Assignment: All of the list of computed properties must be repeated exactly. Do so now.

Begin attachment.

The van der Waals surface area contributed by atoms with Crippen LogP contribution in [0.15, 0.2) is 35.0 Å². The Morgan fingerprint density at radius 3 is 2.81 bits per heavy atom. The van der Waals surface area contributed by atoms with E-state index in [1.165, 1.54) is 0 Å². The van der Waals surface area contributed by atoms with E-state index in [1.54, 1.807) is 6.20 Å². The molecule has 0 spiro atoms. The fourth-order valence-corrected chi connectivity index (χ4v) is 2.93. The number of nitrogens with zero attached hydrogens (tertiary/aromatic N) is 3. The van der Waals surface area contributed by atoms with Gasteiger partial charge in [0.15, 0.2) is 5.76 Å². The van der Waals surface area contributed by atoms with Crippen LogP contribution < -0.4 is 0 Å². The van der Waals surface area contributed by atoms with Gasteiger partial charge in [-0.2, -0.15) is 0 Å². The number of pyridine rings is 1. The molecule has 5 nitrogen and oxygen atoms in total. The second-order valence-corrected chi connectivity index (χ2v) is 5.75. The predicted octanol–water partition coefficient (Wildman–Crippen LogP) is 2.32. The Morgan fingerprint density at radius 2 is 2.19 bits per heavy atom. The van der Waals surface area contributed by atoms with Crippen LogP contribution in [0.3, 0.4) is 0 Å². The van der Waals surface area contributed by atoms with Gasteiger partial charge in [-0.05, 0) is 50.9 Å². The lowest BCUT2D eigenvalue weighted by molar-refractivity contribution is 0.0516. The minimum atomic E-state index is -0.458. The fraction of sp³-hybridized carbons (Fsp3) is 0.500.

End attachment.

The van der Waals surface area contributed by atoms with Crippen LogP contribution in [0.15, 0.2) is 35.0 Å². The Morgan fingerprint density at radius 3 is 2.81 bits per heavy atom. The van der Waals surface area contributed by atoms with E-state index in [1.165, 1.54) is 0 Å². The van der Waals surface area contributed by atoms with E-state index in [1.54, 1.807) is 6.20 Å². The molecule has 0 spiro atoms. The fourth-order valence-corrected chi connectivity index (χ4v) is 2.93. The number of nitrogens with zero attached hydrogens (tertiary/aromatic N) is 3. The van der Waals surface area contributed by atoms with Gasteiger partial charge in [0.15, 0.2) is 5.76 Å². The van der Waals surface area contributed by atoms with Crippen LogP contribution < -0.4 is 0 Å². The van der Waals surface area contributed by atoms with Gasteiger partial charge in [-0.2, -0.15) is 0 Å². The number of pyridine rings is 1. The molecule has 5 nitrogen and oxygen atoms in total. The second-order valence-corrected chi connectivity index (χ2v) is 5.75. The predicted octanol–water partition coefficient (Wildman–Crippen LogP) is 2.32. The Morgan fingerprint density at radius 2 is 2.19 bits per heavy atom. The van der Waals surface area contributed by atoms with Crippen LogP contribution in [0.3, 0.4) is 0 Å². The van der Waals surface area contributed by atoms with Gasteiger partial charge in [-0.05, 0) is 50.9 Å². The lowest BCUT2D eigenvalue weighted by molar-refractivity contribution is 0.0516. The minimum atomic E-state index is -0.458. The fraction of sp³-hybridized carbons (Fsp3) is 0.500.